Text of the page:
CONFIRMING MATHEMATICAL THEORIES
259may accept a scientiﬁc theory as empirically adequate without
all of it to be true is a possibility that has enough merit to have sustainedconsiderable discussion. At the very least, this possibility has forced philo-sophers to recognize that the empirical adequacy of a scientiﬁc theory iswhat is
conﬁrmed by the activity of scientists, and that to passfrom empirical adequacy to the truth of the theory requires an additionalstep.
The propositional attitudes picked out by the terms “believe” and “accept”are really not as different as might be thought. In fact, the latter may beanalyzed in terms of the former. To believe a
is to believe that thestatements that make it up are true.
To accept a theory is to believe thatthe theory is “adequate” in some relevant sense, but not necessarily that allof the statements that make it up are true. We may also speak of acceptingindividual statements: to accept a statement
(in the context of an accep-ted theory of which it is a part) is to believe it to be “adequate” in somesense, but not necessarily to believe that
is true. Thus the statements of atheory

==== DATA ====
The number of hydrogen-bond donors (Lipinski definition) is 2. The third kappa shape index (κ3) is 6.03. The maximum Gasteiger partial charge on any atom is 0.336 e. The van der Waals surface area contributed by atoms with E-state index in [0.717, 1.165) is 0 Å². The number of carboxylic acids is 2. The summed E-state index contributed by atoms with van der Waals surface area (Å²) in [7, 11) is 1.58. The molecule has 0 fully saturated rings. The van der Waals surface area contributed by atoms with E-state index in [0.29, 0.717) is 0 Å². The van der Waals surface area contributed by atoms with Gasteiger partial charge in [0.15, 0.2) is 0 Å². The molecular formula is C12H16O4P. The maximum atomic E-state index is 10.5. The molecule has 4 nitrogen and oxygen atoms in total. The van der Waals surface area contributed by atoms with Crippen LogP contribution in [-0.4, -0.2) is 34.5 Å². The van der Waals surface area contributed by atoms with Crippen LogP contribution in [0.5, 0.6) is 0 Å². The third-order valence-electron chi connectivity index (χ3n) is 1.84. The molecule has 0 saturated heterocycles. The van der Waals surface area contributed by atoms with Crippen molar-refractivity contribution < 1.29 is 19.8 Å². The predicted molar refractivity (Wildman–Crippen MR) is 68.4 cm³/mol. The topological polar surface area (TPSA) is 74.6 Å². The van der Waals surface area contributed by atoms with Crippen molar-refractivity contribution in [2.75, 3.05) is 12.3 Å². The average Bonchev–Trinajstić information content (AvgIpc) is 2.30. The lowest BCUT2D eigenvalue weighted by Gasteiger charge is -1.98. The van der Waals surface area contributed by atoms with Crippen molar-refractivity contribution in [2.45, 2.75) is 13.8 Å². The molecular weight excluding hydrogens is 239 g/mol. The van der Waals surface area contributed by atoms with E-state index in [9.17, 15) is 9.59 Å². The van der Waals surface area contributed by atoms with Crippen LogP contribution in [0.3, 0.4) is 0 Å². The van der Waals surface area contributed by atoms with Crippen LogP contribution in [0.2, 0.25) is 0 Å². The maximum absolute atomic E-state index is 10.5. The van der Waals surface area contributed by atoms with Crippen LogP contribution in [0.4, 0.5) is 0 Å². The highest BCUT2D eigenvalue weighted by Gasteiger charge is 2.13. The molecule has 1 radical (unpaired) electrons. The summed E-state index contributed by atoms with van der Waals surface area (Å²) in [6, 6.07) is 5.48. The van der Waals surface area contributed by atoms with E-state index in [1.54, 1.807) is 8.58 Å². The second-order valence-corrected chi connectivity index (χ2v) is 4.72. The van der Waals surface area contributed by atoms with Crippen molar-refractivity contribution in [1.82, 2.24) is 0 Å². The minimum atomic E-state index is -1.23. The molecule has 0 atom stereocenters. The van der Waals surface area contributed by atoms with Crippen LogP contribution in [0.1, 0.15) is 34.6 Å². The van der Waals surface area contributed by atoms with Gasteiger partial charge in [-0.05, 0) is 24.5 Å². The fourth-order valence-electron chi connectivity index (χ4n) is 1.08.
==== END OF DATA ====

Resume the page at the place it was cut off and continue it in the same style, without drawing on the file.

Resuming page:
have a natural partition into the statements that are believed (
)and the statements that are merely accepted (
). In describing a statementas
accepted the implication is, of course, that it is not believed.Similarly, when a theory is described as merely accepted, the implicationwill be that it is not believed and thus that
is non-empty.Analyzing the concept of acceptance in terms of belief avoids animportant criticism that has been successfully leveled against certainpresentations ofit. Ithasbeen argued thatdichotomous (either/or) accountsof propositional attitudes like acceptance are too coarsely grained. We donot accept or reject hypotheses rather, we assign
degrees of belief
Notice, however, that since acceptance of
is analyzed as believing
empirically adequate, if belief comes in degree, then so does acceptance.The essential feature of the idea of acceptance is not that it be an either/oraffair, but rather that it be an attitude toward an hypothesis distinct frombelieving it true. In this discussion, belief, and consequently acceptance,will be understood as being a “matter of degree”.2.2.
Adequacy in Science
To accept an hypothesis is to believe it “adequate” in some relevant sense.In the conﬁrmational setting of science, “adequate” gets ﬂeshed out interms of empirical adequacy. What it means for a scientiﬁc theory to beempirically adequate is that it “gets things right” with respect to what wecan (even potentially) observe. The idea is that an empirically adequate